Tuesday 20 August 2019

Comment: China's crisis raises major questions for, and about, its leaders

The Pudong financial district of Shanghai, China is seen from across the Huang Pu river. Photographer: Dermot Tatlow/ Bloomberg News.
The Pudong financial district of Shanghai, China is seen from across the Huang Pu river. Photographer: Dermot Tatlow/ Bloomberg News.
A man on a bicycle rides past a residential construction site near Canton Tower in the Haizhu district of Guangzhou, China, on Saturday, Nov. 23, 2013. Photographer: Brent Lewin/Bloomberg

John Bruton

Can China re engineer its economy without crashing? Will the Chinese Communist leadership be able to communicate the need for major changes, both to its own people, and to global financial markets whose confidence must be maintained?

The future of the global economy, including that of Ireland, depends on the answers to those questions.

In the short run, a slowdown in the Chinese economy will hit some countries harder than others. Around 30pc of all Australian exports go to China. That will affect the many Irish people living there, while 29pc of South Korea's exports go to China and 18pc of those of Brazil.

On the other hand, only 5pc of Germany's exports go to China, and the figure is less for the rest of the EU. But if China's problems destroy confidence in the future, everyone will suffer.

The Chinese stock market has fallen 40pc from its 2015 peak. By comparison the US market is only 10pc down from its 2015 peak, and the Eurozone only 15pc. But it should not be forgotten that the stock market in China is still 50pc higher than it was 18 months age. Recent entrants to the market, mostly small savers, have lost a lot, but longer-term investors are still winning.

I have visited China a number of times in the last few years. The transformation of China in the past 30 years is one of the greatest economic transformations in history. The Chinese economy is six times as big as it was 20 years ago. Living standards for much of the population have been transformed beyond recognition.

But huge imbalances remain. House prices in major Chinese cities are out of reach of most employees, partly because of speculative pressures. The stock market was puffed up by Government policies. Air quality in the same cities is poor because China relies disproportionately on coal as a source of energy.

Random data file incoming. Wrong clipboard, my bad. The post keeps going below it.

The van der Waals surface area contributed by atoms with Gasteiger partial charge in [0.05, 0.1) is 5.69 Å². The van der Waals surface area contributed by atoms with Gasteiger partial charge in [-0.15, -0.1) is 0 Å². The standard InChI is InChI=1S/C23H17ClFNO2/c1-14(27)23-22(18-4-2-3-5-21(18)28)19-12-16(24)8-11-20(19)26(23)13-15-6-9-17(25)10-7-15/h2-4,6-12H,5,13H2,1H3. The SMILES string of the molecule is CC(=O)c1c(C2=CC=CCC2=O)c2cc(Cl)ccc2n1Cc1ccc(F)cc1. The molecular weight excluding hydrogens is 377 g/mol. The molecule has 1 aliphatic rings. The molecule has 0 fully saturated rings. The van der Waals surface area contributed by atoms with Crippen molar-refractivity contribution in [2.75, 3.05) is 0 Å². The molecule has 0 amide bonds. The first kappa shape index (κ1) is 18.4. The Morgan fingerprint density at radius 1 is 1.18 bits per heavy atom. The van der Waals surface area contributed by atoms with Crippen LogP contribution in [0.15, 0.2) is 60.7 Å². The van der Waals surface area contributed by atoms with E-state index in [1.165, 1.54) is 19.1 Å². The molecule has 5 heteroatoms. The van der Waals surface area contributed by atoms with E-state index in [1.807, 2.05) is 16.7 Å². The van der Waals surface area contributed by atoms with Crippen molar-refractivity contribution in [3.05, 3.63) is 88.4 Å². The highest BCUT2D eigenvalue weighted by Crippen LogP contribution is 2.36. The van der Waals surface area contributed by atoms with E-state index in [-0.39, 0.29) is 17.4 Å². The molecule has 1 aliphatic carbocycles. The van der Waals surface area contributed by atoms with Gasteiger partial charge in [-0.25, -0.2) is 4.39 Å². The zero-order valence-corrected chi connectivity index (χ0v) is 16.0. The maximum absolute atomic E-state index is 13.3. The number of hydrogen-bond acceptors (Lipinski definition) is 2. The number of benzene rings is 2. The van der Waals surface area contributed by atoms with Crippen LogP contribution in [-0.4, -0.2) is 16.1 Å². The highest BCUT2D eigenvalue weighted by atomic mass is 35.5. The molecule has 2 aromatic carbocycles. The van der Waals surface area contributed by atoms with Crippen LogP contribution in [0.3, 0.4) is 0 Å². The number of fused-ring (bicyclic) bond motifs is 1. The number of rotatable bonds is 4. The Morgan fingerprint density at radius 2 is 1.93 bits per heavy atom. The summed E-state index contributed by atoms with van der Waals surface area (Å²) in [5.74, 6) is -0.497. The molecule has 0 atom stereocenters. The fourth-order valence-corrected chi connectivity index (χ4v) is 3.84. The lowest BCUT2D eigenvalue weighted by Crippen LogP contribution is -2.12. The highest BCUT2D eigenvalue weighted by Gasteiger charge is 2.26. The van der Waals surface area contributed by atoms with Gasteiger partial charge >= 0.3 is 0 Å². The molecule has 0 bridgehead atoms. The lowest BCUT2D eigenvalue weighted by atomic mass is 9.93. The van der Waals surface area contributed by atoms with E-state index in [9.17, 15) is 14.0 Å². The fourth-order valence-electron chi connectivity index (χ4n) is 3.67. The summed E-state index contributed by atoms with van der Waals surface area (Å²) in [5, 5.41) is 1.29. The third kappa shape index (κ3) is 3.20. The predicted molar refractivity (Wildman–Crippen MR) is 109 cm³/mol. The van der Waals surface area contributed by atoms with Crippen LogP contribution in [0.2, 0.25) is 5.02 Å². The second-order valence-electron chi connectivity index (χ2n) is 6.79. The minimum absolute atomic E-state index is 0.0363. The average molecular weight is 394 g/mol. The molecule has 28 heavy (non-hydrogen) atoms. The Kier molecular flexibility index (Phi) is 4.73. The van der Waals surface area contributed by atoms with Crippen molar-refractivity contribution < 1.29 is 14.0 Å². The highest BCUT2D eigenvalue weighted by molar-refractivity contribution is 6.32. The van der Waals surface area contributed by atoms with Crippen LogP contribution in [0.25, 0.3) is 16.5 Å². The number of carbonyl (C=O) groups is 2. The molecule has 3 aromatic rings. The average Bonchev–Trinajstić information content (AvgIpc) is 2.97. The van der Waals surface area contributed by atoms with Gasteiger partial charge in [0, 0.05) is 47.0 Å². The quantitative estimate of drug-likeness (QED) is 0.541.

A residence permit system penalises and exploits country people going to work in cities. The one-child policy has already shrunk the labour force by 40 million people.

Although China is ageing rapidly, it does not have a comprehensive welfare state, so families have to rely on savings, sometimes in the form of stocks and shares, and house property, to provide for their retirement.

As happened in Ireland, government in China has come to rely to an unhealthy extent on property-related revenues. This is particularly the case with local government. Any unwinding of the property bubble could worsen an already widening gap between revenue and spending, exactly as happened in Ireland.

China has relied far too much on physical investment to stimulate its economy. At one stage China was pouring up to 40pc of its GDP into physical investment. When one is investing to that extent, one is bound to be putting some of the money into projects that will never yield a return.

Some of the newly built roads I saw seemed to me to be almost empty.

On one of my visits to China, in 2013, I drew the attention of my Chinese audience to the then latest IMF report on the country.

It contained warnings that will sound familiar to those who have studied recent Irish economic history.

The IMF talked, even then, of the risks in China of

* "a steady build up of leverage eroding the strength of the financial sector",

* "a boom in non-traditional sources of credit", and of the need to take

* "steps to reduce moral hazard to ensure that banks do not engage in potentially destabilising competition".

On the other hand, The IMF recognised that China has very well capitalised banks.

Most commentators believed that the Chinese Communist party, with its immense concentration of talented people in key positions, would be able to manage the huge structural changes required in the Chinese economy. It was believed they could impose technocratic solutions more easily than would be possible in a democracy.

The changes required, all of which must now be undertaken simultaneously, include:

* managing the dissipation of the stock market and housing bubbles,

* shifting from reliance on investment in physical infrastructure to consumer spending.

* allowing people to live and work wherever they can best make a living

* shifting away from coal to cleaner energy sources.

All these changes will create losers as well as winners, among a population that has become used to rapidly rising incomes. That is where the political difficulties will arise for the Communist Party leadership.

The fact that the Chinese authorities seem to have been taken by surprise and have had to revert to a policy of currency devaluation is worrying. So also is the apparent incoherence of their efforts to boost the falling stock market.

All this creates the suspicion that they are not as firmly in control of the situation as one might have thought, and may not be able after all to manage the structural changes required, without the sort of political turbulence we have seen in democratic countries.

Of course the Chinese economy is fundamentally very strong. But if perceptions are not managed well, that can be undermined.

Irish Independent

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